Oracle (ORCL) Q1 2024 Earnings Call Transcript

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Oracle (ORCL 0.31%)
Q1 2024 Earnings Call
Sep 11, 2023, 5:00 p.m. ET


  • Prepared Remarks
  • Questions and Answers
  • Call Participants

Prepared Remarks:


Good day, everyone, and welcome to Oracle’s first-quarter 2024 earnings call. Today’s call is being recorded. And now, I would like to turn the conference over to Ken Bond. Please go ahead.

Ken BondHead of Investor Relations

Thank you, Lisa, and good afternoon, everyone, and welcome to Oracle’s first-quarter fiscal year 2024 earnings conference call. A copy of the press release and financial tables, which includes a GAAP to non-GAAP reconciliation and other supplemental financial information, can be viewed and downloaded from our investor relations website. Additionally, a list of many customers who purchased Oracle Cloud Services or went live on Oracle Cloud recently will be available from our investor relations website. On the call today are Chairman and Chief Technology Officer Larry Ellison and Chief Executive Officer Safra Catz.

As a reminder, today’s discussion will include forward-looking statements including predictions, expectations, estimates, or other information that might be considered forward-looking. Throughout today’s discussion, we will present some important factors relating to our business, which may potentially affect these forward-looking statements. These forward-looking statements are also subject to risks and uncertainties that may cause actual results to differ materially from statements made today. As a result, we caution you from placing undue reliance on these forward-looking statements, and we encourage you to review our most recent reports, including our 10-K and 10-Q and any applicable amendments, for a complete discussion of these factors and other risks that may affect our future results or the market price of our stock.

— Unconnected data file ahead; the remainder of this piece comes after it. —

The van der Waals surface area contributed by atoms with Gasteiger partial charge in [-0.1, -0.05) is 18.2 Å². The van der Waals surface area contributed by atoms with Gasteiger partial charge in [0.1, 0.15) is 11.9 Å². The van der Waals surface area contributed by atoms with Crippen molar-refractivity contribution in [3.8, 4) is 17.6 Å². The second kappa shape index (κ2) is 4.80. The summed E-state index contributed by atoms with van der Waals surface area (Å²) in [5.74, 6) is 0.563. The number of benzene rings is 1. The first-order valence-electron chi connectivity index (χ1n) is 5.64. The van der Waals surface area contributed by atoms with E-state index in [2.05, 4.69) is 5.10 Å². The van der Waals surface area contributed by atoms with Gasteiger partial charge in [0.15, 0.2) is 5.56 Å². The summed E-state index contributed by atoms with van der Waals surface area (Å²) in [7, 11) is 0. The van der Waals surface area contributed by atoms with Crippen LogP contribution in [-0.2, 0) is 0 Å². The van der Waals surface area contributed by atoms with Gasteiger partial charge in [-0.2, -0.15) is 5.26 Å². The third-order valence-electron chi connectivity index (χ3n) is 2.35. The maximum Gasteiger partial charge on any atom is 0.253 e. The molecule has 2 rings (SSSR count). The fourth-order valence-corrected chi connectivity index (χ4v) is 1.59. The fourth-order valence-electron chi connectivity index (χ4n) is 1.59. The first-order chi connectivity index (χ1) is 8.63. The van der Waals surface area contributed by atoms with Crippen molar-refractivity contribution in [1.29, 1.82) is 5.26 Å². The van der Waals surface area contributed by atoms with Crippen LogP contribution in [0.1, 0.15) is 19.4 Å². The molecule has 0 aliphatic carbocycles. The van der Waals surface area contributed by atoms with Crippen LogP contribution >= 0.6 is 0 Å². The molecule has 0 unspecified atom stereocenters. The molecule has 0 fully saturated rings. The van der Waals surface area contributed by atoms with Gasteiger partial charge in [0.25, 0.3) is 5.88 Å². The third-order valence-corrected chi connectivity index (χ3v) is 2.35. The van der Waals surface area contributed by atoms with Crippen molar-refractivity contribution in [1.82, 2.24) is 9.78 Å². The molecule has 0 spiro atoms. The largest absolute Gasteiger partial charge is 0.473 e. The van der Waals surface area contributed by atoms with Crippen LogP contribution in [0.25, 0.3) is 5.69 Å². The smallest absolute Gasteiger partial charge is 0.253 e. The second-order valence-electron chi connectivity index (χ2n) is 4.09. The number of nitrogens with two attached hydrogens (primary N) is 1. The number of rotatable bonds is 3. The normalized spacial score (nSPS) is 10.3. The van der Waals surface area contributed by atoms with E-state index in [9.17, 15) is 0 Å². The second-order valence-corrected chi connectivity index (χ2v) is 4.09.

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And finally, we are not obligating ourselves to revise our results or these forward-looking statements in light of new information or future events. Before taking questions, we’ll begin with a few prepared remarks. And with that, I’d like to turn the call over to Safra.

Safra CatzChief Executive Officer

Thanks, Ken, and good afternoon, everyone. As you know, 22 years ago today was a traumatic day for our country. Like many of you, it feels like yesterday when the country lost nearly 3,000 souls, and we had Oracle, we lost 11 employees. I remember exactly where I was when the tragedy unfolded, and it is still so hard speaking about it even all these years later.

Today, we honor and remember each one of the victims and heroes, and we hope that their memories are a blessing to all of us. Now, before I go to our Q1 numbers, I thought it would help to start with some of the things that are going on at Oracle that you’ll be hearing about over the next couple of weeks. Next week, we have Oracle CloudWorld, which will showcase the latest innovations including AI on OCI, the progress of Oracle Autonomous Database, our multi-cloud strategy, the use of Oracle Analytics throughout our portfolio to drive better decision-making, and the use of generative AI to differentiate Fusion, NetSuite, and our Industry application. Now, CloudWorld is our marquee event each year where current and prospective customers take time out of their busy calendars to join us in person and share their experiences.

We know that there are no better spokespeople for our products and services than our existing customers. Our innovation result directly from our development teams interacting with customers to anticipate and build the next generation of products and services. Some of the customers you will hear from next week include Nvidia, Uber, Ascension Health, Cohere, and many, many, many, many more. You’ll also hear from our expanding set of strategic partners that are driving the Oracle ecosystem, and this includes Amdocs, VMware, Microsoft.